Thursday, 14 February 2008

This is what I've been making lately

Here she is, the toughest bit of wood in Africa, I'm sure. It took quite a lot of effort to chisel the top and bottom reasonably level but this seems to work nicely now. The stake is formed from a cast steel panel beating tool which was welded to a 25mm square section length of mild steel. I did a lot of pre-shaping with an angle grinder and finished off with a hand file. As I'll be raising mild steel on this there was no need to polish the face of the tool.

The form resting alongside the stake is going to be a stone. It's 1mm thick mild steel sheet. At this stage I've only had one round of raising on this new stake and the shape is still a bit distorted from the hopelessly inadequate ones I was trying to use before I made this. It'll probably take a few more rounds to pull the metal back into the shape I want. Then the job of tucking it under begins...with a bit of a tail wind I might be able to show you a bit more tomorrow.

3 comments:

Fred Zweig said...

Ford,

It is a treat to see your stump and stake set-up. I have many stumps with several types of anvils and vices set into them.

I look forward to seeing the completed piece.

Fred

Anonymous said...

Ford,
Thats pretty cool. I've been getting into raising a bit myself lately. Couple of questions, how in the world do you go about raising mild steel? Is it done while red hot or maybe at a black heat or do you do that while its cold, annealing between courses?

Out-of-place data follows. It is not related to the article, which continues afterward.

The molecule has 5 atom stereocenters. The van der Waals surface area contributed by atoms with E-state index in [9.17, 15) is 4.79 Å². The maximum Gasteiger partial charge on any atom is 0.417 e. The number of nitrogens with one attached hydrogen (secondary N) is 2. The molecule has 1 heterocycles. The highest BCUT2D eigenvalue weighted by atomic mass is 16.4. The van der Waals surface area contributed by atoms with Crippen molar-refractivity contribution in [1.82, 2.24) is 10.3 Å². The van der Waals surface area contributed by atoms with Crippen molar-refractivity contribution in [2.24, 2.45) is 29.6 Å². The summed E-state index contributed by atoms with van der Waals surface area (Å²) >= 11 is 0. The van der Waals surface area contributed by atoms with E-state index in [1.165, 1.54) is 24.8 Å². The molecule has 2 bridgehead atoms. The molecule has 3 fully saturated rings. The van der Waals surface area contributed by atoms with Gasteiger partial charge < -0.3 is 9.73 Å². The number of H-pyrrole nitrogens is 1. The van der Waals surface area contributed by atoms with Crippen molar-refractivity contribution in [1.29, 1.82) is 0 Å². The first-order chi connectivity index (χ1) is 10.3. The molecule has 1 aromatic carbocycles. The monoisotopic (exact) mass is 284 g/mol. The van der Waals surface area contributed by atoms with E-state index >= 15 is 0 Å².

Also a comment, to me right now that looks an awful lot like a turtle shell. I know after reading your post that its not but when I first saw the picture I thought, Oh Fords making a turtle. just thought I'd mention it.

Dustin

ford said...

Hi Fred,
this piece is actually quite ambitious and will incorporate some dragonflies which I've been experimenting with. You'll see it here first.

Hello Dustin,

Yes, you've guessed correctly that raising steel is nuts! I work it cold and normalise between courses. The principle is exactly the same as with non-ferrous metal you just need to be all the more carefully about working the metal into itself so that it doesn't distort too much and get away from you. As I explained, I was trying to raise this present piece on a very small stake that didn't really allow me to keep control of where the metal was going with the result that the sides working in far more easily than the ends. This bigger stake is allowing me to correct that now. Raising an irregular shape is also a bit tricky because you need to constantly readjust the angle you are working at to maintain the correct form.